King Felipe has reigned in Spain since 2014, when his father, King Juan Carlos I, abdicated.

Spain’s monarchy was restored after the death of military dictator Francisco Franco in 1975.

Barcelona and Cambrils attacks: What we know so far

(THIS ARTICLE IS COURTESY OF THE BBC)

 

Barcelona and Cambrils attacks: What we know so far

People wait to enter the area after a van crashed into pedestrians near the Las Ramblas avenue in central Barcelona, Spain August 17, 2017Image copyright REUTERS
Image caption Barcelona is one of Europe’s most popular cities for tourists

There have been two attacks in Spain’s Catalonia region involving people driving cars at crowds at high-speeds.

Here is what we know so far.

What happened?

On Thursday afternoon at 16:50 local time (14:50 GMT) a white van smashed into people on Las Ramblas, a famous boulevard in central Barcelona that runs 1.2km (0.75 miles) and was packed with tourists.

The van driver is said to have zig-zagged to try and hit as many people as possible along the pedestrianised area, knocking many to the floor and sending others fleeing for cover in shops and cafes.

He killed 13 people and injured more than 100, and managed to flee the scene.

Spanish police have described it as a terror attack.

Barcelona map

What was the second attack?

About eight hours later, an Audi A3 car ploughed into pedestrians in the popular seaside resort town of Cambrils, 110km (68 miles) south-west of Barcelona.

Six civilians were injured, one critically, and a police officer was hurt too.

Five attackers, some of whom appeared to be wearing suicide belts, were then shot by police. Four died at the scene and one later died of his injuries.

Controlled explosions were carried out and authorities later said the explosive belts were fake.

Both the Las Ramblas and Cambrils attacks are believed to be linked.

Who has been arrested?

On Thursday, one person from Spain’s north African enclave of Melilla was arrested in Alcanar and a Moroccan was arrested in Ripoll. Both are towns in Catalonia – the same region as Barcelona.

Police say neither of the pair arrested was the driver.

Documents belonging to the Moroccan, 28-year-old Driss Oubakir, were allegedly used to rent the van used in the Las Ramblas attack but local media report he says his papers were stolen and used without his knowledge.

He arrived in Barcelona from Morocco on 13 August, the El Pais newspaper reports, citing police sources.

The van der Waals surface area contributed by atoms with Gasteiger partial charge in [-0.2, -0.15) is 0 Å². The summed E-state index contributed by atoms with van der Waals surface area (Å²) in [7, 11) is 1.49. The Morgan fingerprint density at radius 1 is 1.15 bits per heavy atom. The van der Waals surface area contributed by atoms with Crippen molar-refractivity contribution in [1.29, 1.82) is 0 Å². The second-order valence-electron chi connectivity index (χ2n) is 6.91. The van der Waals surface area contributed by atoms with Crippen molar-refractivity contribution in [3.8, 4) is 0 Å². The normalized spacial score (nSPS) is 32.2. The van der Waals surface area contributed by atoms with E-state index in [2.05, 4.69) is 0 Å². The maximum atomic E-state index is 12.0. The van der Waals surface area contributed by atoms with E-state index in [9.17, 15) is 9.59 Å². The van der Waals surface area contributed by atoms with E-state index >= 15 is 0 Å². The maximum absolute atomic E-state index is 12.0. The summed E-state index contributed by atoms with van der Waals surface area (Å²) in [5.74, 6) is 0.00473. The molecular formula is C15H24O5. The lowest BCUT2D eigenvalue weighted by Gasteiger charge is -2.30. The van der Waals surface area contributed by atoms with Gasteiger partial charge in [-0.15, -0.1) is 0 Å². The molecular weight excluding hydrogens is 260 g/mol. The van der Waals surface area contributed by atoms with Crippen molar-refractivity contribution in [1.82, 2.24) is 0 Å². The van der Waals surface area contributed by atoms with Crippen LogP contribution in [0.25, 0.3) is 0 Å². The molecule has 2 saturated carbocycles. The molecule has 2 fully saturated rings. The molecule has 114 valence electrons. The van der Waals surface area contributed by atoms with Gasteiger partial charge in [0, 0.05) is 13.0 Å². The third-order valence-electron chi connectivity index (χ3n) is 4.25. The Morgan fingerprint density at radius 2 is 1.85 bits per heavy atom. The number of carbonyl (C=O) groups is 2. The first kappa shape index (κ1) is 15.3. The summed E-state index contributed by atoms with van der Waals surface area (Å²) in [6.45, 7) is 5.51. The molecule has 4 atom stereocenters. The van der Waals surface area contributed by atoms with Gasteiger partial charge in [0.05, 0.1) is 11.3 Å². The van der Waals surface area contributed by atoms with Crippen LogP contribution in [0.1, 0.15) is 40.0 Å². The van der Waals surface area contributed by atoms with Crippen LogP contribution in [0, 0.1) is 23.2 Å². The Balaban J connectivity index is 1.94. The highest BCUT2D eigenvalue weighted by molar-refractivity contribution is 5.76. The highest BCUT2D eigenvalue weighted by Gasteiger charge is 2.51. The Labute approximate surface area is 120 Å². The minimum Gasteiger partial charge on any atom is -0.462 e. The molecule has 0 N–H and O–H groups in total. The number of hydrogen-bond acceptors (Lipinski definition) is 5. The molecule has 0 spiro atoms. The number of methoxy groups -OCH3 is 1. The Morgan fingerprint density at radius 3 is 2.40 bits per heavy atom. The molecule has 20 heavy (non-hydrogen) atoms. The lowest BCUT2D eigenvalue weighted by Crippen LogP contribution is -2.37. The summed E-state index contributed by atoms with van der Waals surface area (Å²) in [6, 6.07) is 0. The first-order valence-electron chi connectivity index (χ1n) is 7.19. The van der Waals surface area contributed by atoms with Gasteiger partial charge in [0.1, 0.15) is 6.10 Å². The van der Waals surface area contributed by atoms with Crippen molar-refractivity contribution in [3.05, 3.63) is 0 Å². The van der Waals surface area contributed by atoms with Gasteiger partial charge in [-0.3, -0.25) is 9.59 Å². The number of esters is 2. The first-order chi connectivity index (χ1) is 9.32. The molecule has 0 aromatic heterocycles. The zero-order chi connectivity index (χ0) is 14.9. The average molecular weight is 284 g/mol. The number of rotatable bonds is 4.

On Friday, police announced another arrest in Ripoll. It remains unclear how many people were involved in the plots.

Weren’t there other incidents too?

On Thursday evening at 19:30 local time, a car was driven into officers at a checkpoint on the outskirts of Barcelona.

The car was later found with a dead man inside it, but the interior ministry has denied earlier reports he was killed by police gunfire. He is not believed to be linked to the Las Ramblas attack, officials say, but investigations are ongoing

On Wednesday night, an explosion completely destroyed a house in Alcanar, 200km south of Barcelona, killing one person and wounding seven.

Media caption What was it like to be caught up in the Barcelona attack?

The house was filled with bottles of propane and butane, Spanish newspaper El Pais reported (in Spanish).

That incident is believed to be connected to Thursday’s events.

Who are the victims?

They come from all over the world, with at least 24 nationalities represented.

People from Ireland, France, Australia, China, Pakistan, Venezuela, Algeria, Peru, Germany, the Netherlands, Greece, Hong Kong, Taiwan and the Philippines are all reported to be among the victims.

Aftermath of Barcelona attack in pictures

Belgium said one of its citizens was killed and France said 26 of its nationals were injured, 11 seriously. The Australian government said at least four citizens were injured.

Who is responsible?

So-called Islamic State (IS) has said it was behind the Las Ramblas attack and that IS “soldiers” carried it out. But it did not provide any evidence or details to back up the claim.

Why Spain?

The country is one of Europe’s most popular tourist destinations but in recent years has not seen the kind of jihadist violence that has rocked France, the UK, Belgium and Germany.

Still, Spain has been targeted before – several trains in Madrid, the capital, were bombed by al-Qaeda inspired militants in 2004, killing 191 people.

The IS news agency, Amaq, said the attack was carried out as part of efforts to target states fighting in the US-led anti-IS coalition.

A few hundred Spanish soldiers are in Iraq, training local forces fighting the Sunni militant group.

How much jihadist activity is there in the country?

The number of operations carried out against jihadists has increased significantly since Spain raised its terror alert level to four out of five in June 2015, meaning there was “high risk” of a terror attack.

Before these attacks, 51 suspected jihadists had already been detained in the country this year, while 69 were detained last year, and 75 were detained in 2015, according to El Pais.

Security and surveillance was stepped up in the wake of truck attacks in the French city of Nice in July 2016 and the German capital Berlin in December.